The phrase “eliminating toxins” is pretty vague. Toxins include any substance or compound that is toxic, or harmful, to the body. This could include pollution, byproducts of smoking/alcohol/any substances that are ingested, carcinogens, or even some medications, like opioids or chemotherapy drugs.
The body naturally eliminates toxins via the liver, kidneys, and through sweat, breath, urine, and feces, and must be able to remove these toxins in order to continue to function normally. If there is a buildup of toxins, it is likely because the body is not able to properly filter because of a deficiency in the endocrine system.
Adequate water intake helps to keep the kidneys functioning properly (among many other processes). If the kidneys are not able to function, it may mean the risk of other diseases, including kidney stones, kidney failure, and cardiovascular disease. One of the recommendations for the treatment of kidney stones is to drink a lot of water, to help to flush out buildup; specifically mineral deposits that can get caught in the kidneys.
Bottom Line: There are not really any scientific studies that have directly studied the number of toxins in the body and timing of water intake, but the general recommendation is that drinking water does help to keep the organs working properly to eliminate wastes from the body.
Claim: Drinking water first thing in the morning prevents constipation
Some research shows that keeping your body hydrated by drinking water can help to maintain regular bowel activity and bowel movements, which can help to keep you healthy. A study in healthy men showed that reducing water intake led to less frequent bowel movements and increased constipation. Returning to normal water intake helped to return bowel movements to normal. However, this study did not specify at what time of day water was drunk.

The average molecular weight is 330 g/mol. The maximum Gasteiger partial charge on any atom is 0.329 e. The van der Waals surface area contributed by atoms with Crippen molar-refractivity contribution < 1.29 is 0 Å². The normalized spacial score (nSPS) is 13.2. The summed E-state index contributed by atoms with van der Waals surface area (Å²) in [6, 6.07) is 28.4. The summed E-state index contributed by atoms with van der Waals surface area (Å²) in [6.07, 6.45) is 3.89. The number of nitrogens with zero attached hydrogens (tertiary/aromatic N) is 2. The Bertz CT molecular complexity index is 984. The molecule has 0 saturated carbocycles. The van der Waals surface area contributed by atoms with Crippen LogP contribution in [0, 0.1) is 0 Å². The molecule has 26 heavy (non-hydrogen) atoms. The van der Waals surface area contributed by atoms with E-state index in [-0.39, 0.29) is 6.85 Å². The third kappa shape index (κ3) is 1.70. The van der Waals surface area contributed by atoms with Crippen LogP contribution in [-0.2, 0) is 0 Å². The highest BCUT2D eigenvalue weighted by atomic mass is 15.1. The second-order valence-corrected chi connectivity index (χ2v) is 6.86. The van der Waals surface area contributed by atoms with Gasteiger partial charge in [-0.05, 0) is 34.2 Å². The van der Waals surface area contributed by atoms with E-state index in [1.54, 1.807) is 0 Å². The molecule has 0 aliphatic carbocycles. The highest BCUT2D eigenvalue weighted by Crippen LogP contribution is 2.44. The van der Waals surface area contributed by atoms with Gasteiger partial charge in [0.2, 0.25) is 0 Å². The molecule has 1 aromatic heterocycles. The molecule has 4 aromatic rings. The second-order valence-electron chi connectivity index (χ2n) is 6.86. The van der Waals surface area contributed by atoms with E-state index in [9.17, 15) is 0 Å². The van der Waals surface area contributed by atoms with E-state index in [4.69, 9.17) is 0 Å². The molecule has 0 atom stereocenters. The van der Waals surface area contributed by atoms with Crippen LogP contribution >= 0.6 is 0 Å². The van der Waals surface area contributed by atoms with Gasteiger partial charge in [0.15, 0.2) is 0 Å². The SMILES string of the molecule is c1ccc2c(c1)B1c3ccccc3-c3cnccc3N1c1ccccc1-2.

Constipation is infrequent or hard bowel movements. It seems to be common in older adults, with medication, dehydration, and lack of physical activity, along with poor diet, all playing a factor.
Bottom Line: It likely does not matter whether or not you wake up and drink a glass of water first thing in the morning, or continue your water intake throughout the day. You’ll feel better with an increase in water consumption, which can keep your bowel healthy and functioning the way it should. Make an effort to wake up and drink water, and you’ll likely help your body to work to the best of its ability.
Claim: Drinking water first thing in the morning helps you lose weight
One of the most common diet tips is to drink water first thing in the morning to lose weight. There are several variations to this statement, including the emphasis that you need to drink water on an empty stomach. Research is conflicted about the actual timing of water intake, but the good news is that it does appear that one of the benefits of drinking water is weight loss!
A literature review found several studies focused on the benefits of drinking water, specifically for weight loss. It found that if you drink a glass of water right before a meal (technically 500 milliliters, or 16 ounces) it helps to promote weight loss; about 5 pounds over 12 weeks. It’s also important to note that the people participating in this study also ate less, which may have also contributed to their weight loss.
Bottom Line: Drinking water makes you feel full, so it may help you to eat less. Along with helping to keep you hydrated, it does look like drinking water before a meal can help you lose weight. However, it does not seem that you get any additional benefits from drinking water first thing in the morning as opposed to throughout the day.